(2)  The Lunar Science Institute, Houston, Tex., USA

Received: 13 August 1973 
Abstract  Each of the Surveyor 7, 6, and 5 spacecraft observed a line of light along its western lunar horizon following local sunset. It has been suggested that this horizon-glow (HG) is sunlight, which is forward-scattered by dust grains (~ 10µ in diam, ~ 50 grains cm–2) present in a tenuous cloud formed temporarily (lap 3 h duration) just above sharp sunlight/shadow boundaries in the terminator zone. Electrically charged grains could be levitated into the cloud by intense electrostatic fields (> 500 V cm–1) extending across the sunlight/shadow boundaries. Detailed analysis of the HG absolute luminance, temporal decay, and morphology confirm the cloud model. The levitation mechanism must eject 107 more particles per unit time into the cloud than could micro meteorites. Electrostatic transport is probably the dominant local transport mechanism of lunar surface fines.
This work was supported in part by the California Institute of Technology under Grant NGR 05-002-158, and in part by the Lunar Science Institute, which is operated by the Universities Space Research Association under Contract No. NSR-09-051-001 with the National Aeronautics and Space Administration. This paper is Lunar Science Institute Contribution No. 163.

Surveyor Observations of Lunar Horizon-Glow

Surveyor 1
Surveyor 6

Lunar Sunrise Sunset Crater Rays

These events occur when the sun, at a low lunar altitude, projects a ray or spike of light, through a broken wall feature of a crater. Although many of these events may be visible on the surface of the moon, these are a listing of the more common ray events which have been reported in astronomical magazines, publications, or from observers who may have detected a ray for the first time, and reported it. Although not of any scientific value, the allusiveness of these events, coupled with the short time frame they are visible, make these real challenges for the avid lunar observer!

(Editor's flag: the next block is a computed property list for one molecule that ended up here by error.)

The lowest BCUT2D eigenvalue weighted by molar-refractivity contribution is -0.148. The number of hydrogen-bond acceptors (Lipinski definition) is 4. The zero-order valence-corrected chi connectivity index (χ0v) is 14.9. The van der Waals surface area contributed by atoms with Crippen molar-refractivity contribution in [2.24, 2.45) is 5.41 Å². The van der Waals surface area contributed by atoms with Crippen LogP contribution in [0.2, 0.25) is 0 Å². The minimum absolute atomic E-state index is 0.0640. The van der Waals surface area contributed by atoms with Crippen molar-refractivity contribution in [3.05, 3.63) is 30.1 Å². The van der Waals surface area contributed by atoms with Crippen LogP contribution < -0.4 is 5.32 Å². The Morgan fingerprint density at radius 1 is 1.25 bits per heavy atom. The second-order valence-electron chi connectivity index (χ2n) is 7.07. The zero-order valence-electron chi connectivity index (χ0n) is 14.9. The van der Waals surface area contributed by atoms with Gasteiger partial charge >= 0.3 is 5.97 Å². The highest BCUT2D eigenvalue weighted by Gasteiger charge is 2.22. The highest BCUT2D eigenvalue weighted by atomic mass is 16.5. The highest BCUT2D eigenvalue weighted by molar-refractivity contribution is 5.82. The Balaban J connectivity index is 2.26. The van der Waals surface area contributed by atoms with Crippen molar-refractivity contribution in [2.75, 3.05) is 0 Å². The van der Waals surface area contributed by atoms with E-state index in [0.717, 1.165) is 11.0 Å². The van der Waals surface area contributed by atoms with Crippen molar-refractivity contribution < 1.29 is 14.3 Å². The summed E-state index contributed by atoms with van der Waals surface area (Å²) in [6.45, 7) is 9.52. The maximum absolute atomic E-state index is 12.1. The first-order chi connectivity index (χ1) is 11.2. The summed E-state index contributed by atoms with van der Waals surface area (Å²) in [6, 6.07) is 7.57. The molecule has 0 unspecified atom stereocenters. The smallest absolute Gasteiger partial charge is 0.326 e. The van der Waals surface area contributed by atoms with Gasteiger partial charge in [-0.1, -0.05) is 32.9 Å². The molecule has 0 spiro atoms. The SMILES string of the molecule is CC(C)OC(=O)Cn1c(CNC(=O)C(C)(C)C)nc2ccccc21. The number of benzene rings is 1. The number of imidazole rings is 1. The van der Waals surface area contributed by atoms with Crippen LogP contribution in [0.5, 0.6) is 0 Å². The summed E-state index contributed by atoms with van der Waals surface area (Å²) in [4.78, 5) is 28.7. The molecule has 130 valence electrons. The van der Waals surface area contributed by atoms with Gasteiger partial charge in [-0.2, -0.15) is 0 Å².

If you observe any of these events, and would like to have your observations placed in the reports, or if you think you have discovered another notable ray events, let me know and I will get it published here.

Report #1

Date: 1997/5/29
Location: ASH Naylor Observatory, Lewisberry, Pa. 
          76d53'4" west, 40d8'54" north; elevation 570 feet 
Seeing: good 
Transparency: good 
Dome Temperature: 52 d F at session's end 
Instrument: 17" f/15 classical Cassegrain 
Ocular: 26mm Tele Vue Ploessl (249x) 
Time: 07:10 UT 

After I finished up a successful Herschel 400 globular cluster hunt on Thursday morning (I bagged 9 new H400 objects) I took a quick look at Jupiter and then the rising Moon as it obliterated the summer Milky Way. Although it was getting very late and quite chilly I was very happy to chance upon what just might be a new "lunar ray". I was scanning along the terminator at 249x when I noticed a triangular ray of sunlight streaming through a break in the western crater wall of Walter (at approximately 2 degrees west, 33 degrees south - Rukl chart 65). The ray illuminated Walter's western floor and the lower part of its central peak (the upper part was in direct sunlight, I believe). At approximately 07:42 UT I spotted a "reverse" triangular shadow being cast from an object on the western wall onto the illuminated crater floor. I could not stay any longer and by the time I had returned to my residence and set up my C4.5 (about 08:30 UT) the phenomenon was over and the crater floor was in darkness. 

Dave Mitsky
Harrisburg, PA

The Robinson Lunar Observatory